The head of an influential parents group and the chairman of the FCC said the networks are essentially asking the court to approve more vulgarity on the airwaves.
Tim Winter, a former NBC executive, is now president of the Parents Television Council, which has flooded the FCC with hundreds of thousands of viewer complaints in recent years about risque television shows. He said a pro-Fox decision by the court would start an inevitable decline in programming standards, eventually making shows on the major networks -- ABC, CBS, NBC and Fox -- look and sound more like the R-rated programs on HBO and Showtime.
The FCC prohibits the airing of "patently offensive" material of a sexual or excretory nature on over-the-air radio and television between 6 a.m. and 10 p.m., when children are most likely to be among the audience. Cable and satellite channels, such as HBO and XM radio, are outside the FCC's jurisdiction.
"It would be unlikely to even see an immediate swift change, where all of a sudden you hear f-bombs on every show," Winter said. "But you would see an accelerated version of what you've seen over the last 20 years or so -- [profanity] has been used at first sparingly, then periodically, then occasionally, then regularly."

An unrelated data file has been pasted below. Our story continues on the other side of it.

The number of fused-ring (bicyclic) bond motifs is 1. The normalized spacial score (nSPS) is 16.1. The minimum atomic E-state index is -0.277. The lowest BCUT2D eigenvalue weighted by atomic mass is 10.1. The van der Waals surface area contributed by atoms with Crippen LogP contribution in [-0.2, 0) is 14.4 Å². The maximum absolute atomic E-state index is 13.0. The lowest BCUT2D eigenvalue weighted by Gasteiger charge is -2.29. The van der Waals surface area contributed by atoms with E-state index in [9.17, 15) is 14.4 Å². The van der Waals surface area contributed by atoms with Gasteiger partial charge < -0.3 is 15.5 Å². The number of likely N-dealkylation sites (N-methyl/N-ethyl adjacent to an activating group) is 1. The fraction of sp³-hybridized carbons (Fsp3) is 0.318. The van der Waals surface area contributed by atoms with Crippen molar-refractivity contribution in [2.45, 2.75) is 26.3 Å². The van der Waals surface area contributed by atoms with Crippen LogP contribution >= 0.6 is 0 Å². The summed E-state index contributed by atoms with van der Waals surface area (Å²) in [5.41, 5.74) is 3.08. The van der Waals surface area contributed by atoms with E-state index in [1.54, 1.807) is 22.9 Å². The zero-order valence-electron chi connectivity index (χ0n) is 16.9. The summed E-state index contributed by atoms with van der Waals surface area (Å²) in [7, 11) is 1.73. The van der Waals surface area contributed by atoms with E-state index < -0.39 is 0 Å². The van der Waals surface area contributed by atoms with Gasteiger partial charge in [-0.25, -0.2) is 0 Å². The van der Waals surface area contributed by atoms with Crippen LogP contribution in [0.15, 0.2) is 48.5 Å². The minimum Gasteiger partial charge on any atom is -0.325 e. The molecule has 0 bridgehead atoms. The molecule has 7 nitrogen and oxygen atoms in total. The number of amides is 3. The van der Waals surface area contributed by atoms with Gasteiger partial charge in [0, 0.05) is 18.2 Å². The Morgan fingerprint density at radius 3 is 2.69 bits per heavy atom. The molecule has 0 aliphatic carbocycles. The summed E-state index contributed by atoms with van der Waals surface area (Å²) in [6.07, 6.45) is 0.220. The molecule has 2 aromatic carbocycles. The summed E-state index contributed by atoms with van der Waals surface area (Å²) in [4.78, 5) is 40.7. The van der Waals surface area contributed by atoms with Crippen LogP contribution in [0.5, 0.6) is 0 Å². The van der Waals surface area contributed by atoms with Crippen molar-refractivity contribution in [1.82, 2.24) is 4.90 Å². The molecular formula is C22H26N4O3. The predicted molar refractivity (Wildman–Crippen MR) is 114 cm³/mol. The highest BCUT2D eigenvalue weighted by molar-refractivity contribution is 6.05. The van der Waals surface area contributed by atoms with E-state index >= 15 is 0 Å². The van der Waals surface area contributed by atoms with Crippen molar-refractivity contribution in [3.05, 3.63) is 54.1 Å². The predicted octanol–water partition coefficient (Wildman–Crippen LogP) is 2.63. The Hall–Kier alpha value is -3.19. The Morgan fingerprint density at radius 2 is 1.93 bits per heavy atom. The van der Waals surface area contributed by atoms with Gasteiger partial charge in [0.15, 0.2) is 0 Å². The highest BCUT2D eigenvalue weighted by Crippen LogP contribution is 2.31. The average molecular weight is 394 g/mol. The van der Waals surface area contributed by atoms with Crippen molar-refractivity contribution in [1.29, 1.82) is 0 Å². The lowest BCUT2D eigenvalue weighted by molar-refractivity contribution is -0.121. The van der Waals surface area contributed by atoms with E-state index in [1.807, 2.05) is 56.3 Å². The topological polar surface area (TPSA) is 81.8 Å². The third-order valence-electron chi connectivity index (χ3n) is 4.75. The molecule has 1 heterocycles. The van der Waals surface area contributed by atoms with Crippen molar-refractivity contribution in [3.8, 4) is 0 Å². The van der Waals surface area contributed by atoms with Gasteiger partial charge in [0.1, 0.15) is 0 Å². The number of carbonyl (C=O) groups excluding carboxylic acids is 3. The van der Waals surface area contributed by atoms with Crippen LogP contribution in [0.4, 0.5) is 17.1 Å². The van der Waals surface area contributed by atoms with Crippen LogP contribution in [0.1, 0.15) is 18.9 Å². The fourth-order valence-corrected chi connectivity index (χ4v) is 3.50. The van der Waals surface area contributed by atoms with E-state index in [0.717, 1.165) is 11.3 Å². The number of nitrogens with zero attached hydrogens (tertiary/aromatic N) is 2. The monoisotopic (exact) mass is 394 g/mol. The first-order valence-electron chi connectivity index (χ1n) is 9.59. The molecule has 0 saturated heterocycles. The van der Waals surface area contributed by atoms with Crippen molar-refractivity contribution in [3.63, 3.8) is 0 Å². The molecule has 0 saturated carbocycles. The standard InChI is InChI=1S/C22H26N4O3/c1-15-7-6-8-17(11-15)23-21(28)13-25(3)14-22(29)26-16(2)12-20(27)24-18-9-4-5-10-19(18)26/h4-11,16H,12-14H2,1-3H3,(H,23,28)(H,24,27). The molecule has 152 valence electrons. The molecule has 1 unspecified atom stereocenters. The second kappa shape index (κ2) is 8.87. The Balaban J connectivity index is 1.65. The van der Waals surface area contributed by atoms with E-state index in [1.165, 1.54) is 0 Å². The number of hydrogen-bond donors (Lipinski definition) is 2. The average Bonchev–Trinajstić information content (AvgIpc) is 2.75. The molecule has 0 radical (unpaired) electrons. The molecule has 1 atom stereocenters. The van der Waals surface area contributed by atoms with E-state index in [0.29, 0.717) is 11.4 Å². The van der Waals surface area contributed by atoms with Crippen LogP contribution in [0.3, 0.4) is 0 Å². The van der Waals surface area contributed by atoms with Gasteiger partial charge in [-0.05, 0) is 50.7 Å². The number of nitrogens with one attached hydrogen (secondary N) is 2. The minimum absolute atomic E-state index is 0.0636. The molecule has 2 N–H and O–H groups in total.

Winter cites the example of HBO's profanity-laced mobster series, "The Sopranos," which now appears slightly edited on A&E, a basic cable channel. Also, he points to CBS's grisly "CSI" crime series, which airs after 10 p.m. in its first run. In syndication, however, it airs slightly edited and in the afternoon, prime viewing time for schoolchildren.
"It's a creep argument," Winter said.
FCC Chairman Kevin J. Martin said the networks would welcome a pro-Fox ruling as a first step to throwing out all broadcast decency standards.
"Essentially, the networks believe there should be no standard at all, that they can air what they want when they want," Martin said. "At stake is not a dollar amount but whether or not we have the authority to find programs -- airing when children are watching -- inappropriate."
Each network has a broadcast standards and practices department that approves scripts, screens shows for advertisers and tries to catch offensive content in live shows.
Top executives at all four major networks spoke for this story about how they handle risky live programming, but none would comment for attribution. Each network's guidelines are closely guarded for competitive reasons.
However, background conversations allowed a rarely seen picture into how networks have tried, not always successfully, to prevent fine-worthy material from reaching viewers over the past six years, in the wake of several notorious broadcasts.